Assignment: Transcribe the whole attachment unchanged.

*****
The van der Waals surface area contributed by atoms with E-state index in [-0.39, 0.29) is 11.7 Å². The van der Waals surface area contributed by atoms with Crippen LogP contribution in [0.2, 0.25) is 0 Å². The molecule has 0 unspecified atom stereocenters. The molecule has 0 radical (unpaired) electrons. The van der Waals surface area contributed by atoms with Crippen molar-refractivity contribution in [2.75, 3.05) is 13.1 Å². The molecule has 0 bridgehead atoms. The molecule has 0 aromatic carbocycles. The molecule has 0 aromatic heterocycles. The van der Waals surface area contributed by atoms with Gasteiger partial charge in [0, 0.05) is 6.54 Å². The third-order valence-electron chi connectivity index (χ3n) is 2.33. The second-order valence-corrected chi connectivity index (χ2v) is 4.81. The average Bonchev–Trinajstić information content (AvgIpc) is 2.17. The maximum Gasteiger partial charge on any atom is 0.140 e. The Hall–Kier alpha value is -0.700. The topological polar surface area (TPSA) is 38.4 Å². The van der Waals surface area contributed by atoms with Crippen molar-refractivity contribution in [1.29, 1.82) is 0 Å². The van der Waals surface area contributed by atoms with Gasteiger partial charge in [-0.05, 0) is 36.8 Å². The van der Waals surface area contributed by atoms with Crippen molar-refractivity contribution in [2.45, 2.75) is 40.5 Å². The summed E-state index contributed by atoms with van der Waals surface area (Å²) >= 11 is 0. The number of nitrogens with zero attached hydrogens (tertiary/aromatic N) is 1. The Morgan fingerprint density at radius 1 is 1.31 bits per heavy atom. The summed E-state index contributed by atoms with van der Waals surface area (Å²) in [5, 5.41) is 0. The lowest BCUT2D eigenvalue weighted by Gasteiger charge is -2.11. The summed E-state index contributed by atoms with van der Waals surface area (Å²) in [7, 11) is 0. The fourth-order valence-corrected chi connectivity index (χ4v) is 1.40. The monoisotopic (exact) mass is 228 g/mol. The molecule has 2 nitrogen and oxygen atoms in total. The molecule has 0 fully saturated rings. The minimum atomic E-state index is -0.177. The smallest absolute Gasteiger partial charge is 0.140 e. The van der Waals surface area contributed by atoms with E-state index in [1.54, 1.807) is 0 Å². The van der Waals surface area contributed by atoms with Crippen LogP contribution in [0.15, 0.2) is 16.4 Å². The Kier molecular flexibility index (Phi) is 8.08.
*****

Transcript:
The van der Waals surface area contributed by atoms with E-state index in [-0.39, 0.29) is 11.7 Å². The van der Waals surface area contributed by atoms with Crippen LogP contribution in [0.2, 0.25) is 0 Å². The molecule has 0 unspecified atom stereocenters. The molecule has 0 radical (unpaired) electrons. The van der Waals surface area contributed by atoms with Crippen molar-refractivity contribution in [2.75, 3.05) is 13.1 Å². The molecule has 0 bridgehead atoms. The molecule has 0 aromatic carbocycles. The molecule has 0 aromatic heterocycles. The van der Waals surface area contributed by atoms with Gasteiger partial charge in [0, 0.05) is 6.54 Å². The third-order valence-electron chi connectivity index (χ3n) is 2.33. The second-order valence-corrected chi connectivity index (χ2v) is 4.81. The average Bonchev–Trinajstić information content (AvgIpc) is 2.17. The maximum Gasteiger partial charge on any atom is 0.140 e. The Hall–Kier alpha value is -0.700. The topological polar surface area (TPSA) is 38.4 Å². The van der Waals surface area contributed by atoms with Crippen molar-refractivity contribution in [1.29, 1.82) is 0 Å². The van der Waals surface area contributed by atoms with Gasteiger partial charge in [-0.05, 0) is 36.8 Å². The van der Waals surface area contributed by atoms with Crippen molar-refractivity contribution in [2.45, 2.75) is 40.5 Å². The summed E-state index contributed by atoms with van der Waals surface area (Å²) >= 11 is 0. The number of nitrogens with zero attached hydrogens (tertiary/aromatic N) is 1. The Morgan fingerprint density at radius 1 is 1.31 bits per heavy atom. The summed E-state index contributed by atoms with van der Waals surface area (Å²) in [5, 5.41) is 0. The lowest BCUT2D eigenvalue weighted by Gasteiger charge is -2.11. The summed E-state index contributed by atoms with van der Waals surface area (Å²) in [7, 11) is 0. The fourth-order valence-corrected chi connectivity index (χ4v) is 1.40. The monoisotopic (exact) mass is 228 g/mol. The molecule has 2 nitrogen and oxygen atoms in total. The molecule has 0 fully saturated rings. The minimum atomic E-state index is -0.177. The smallest absolute Gasteiger partial charge is 0.140 e. The van der Waals surface area contributed by atoms with E-state index in [1.54, 1.807) is 0 Å². The van der Waals surface area contributed by atoms with Crippen LogP contribution in [0.15, 0.2) is 16.4 Å². The Kier molecular flexibility index (Phi) is 8.08.